Review: Tony's Chocoloneleys

To buy or not to buy?

Tony's is very well known for their ethical standards and their transparency. Their chocolate is divided up in random chunks because they want to highlight how unfair the chocolate business is.


From child labour to slavery, it's the cacao farmers in countries like Ghana and Ivory Coast who suffer the most, as chocolate companies barely pay them for their hard work and exploit most their workers in this area. Tony's chose to buy their chocolate from these suppliers, because they wanted to change the way the cocoa industry works in these parts of the world. They don't want to ignore the problems in West Africa, they want to solve this issue.

That's why they've been promising to end slavery in it's supply chain for years, with their Beantracker and Child Labour Monitoring and Remediation System. But now they're scrutinized because their supply chain isn't slavefree. This is partly due to their transparency, as we can track and research every single farmer and manufacturer they hire to produce and process their chocolate. We are not often given this information by chocolate businesses, especially those who aren't fairtrade/slave free/organic.


About Tony's Chocolonelys

Tony's is a Dutch brand, founded by Teun (Tony) van de Keuken, a Journalist who worked for the Dutch television programme 'Keuringsdienst van Waarde'. In this programme, journalists travel around the world to film and report on improprieties and abuse found in food chains and more, highlighting the wrongful treatment of people, animals, ingredients and products around the globe.

This is where Tony's chocolate started, because they wanted to do it right, not only withing their own production lines, but the whole world's chocolate production. This is a huge task and definitely not an easy one.


The Times wrote an article a couple of days ago on Tony's Chocolonely's, stating that they have lost their 'Slave Free Chocolate' label.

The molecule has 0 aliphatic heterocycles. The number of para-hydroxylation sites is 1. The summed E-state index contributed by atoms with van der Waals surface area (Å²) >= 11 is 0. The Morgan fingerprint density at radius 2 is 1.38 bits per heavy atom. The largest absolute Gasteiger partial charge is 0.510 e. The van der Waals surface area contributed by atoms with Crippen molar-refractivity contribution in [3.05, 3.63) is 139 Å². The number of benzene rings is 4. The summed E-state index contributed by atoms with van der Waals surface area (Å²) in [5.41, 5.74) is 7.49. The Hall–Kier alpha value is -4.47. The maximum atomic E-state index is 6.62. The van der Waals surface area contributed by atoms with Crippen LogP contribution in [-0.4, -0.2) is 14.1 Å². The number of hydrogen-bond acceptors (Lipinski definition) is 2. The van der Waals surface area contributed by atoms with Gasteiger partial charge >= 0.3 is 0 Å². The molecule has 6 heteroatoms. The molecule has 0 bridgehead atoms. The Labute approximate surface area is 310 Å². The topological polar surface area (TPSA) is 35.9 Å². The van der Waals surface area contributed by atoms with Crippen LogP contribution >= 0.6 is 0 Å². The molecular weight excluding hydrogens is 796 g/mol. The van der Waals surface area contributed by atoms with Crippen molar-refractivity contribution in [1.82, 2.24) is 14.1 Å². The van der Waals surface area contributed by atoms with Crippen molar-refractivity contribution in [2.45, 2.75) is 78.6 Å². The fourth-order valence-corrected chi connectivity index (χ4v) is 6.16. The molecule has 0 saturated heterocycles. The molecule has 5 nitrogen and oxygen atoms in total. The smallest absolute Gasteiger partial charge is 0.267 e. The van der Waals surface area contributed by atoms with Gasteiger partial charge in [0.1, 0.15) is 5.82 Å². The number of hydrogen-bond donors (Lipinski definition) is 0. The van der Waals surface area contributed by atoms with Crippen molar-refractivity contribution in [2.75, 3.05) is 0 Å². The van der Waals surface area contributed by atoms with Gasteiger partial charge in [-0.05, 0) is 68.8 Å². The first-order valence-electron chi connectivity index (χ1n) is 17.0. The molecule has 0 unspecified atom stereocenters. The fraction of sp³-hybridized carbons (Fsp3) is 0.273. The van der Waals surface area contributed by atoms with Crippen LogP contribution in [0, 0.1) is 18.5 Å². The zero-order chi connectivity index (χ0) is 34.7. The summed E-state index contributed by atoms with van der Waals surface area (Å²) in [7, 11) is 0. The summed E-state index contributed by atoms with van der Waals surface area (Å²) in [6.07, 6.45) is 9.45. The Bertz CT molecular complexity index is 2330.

Tony's have lost this because they have signed a contract with Barry Callebaut, one of the biggest chocolate processors in the world, who is known to be using the worst forms of child labor and child slavery in their supply chain. Barry Callebaut will help Tony's to process their ethically sourced beans into a liquid, and The Times article states that it will make their chocolate manufacturing process cheaper as well as help them to scale up their business.

Tony's claims it's not making their processing cheaper, as they are paying more to ensure their cocoa beans will never be mixed with other's and stay slave free. Now, Tony's has been growing and growing since their launch in 2005, which means they have to scale up their manufacturing processes often.

They'd love to build their own chocolate factories of course, but doing so, means the prices of their bars would go up - way up. So they have to work with the big guys. Which will also help them to change the industry from within. It seems contradictory that they call out all these other chocolate brands and tell them they're doing a bad job, but then they're gonna be working with one of the worst in the industry. I agree. But they are right: you cannot change the industry on your own. You need to show other non-ethical suppliers and manufacturers how you can make profitable chocolate whilst also being fair towards your supply chain.

And with their 5 step plan, they plan to change Barry Callebaut from within and fight for their worker's rights. Tony's will also be working hard to earn their spot back on the Slave Free Chocolate label list and more.

Yesterday I shared a story and tagged them to say: I guess I won't be buying you anymore. They have replied to me immediately, sent me a link with their responses and I have gone over this thoroughly for this post.


Want to read more about why Chocolate is bad for you and the earth? 

Head on over to this blog post.


Read my reviews on other sustainable chocolate brands: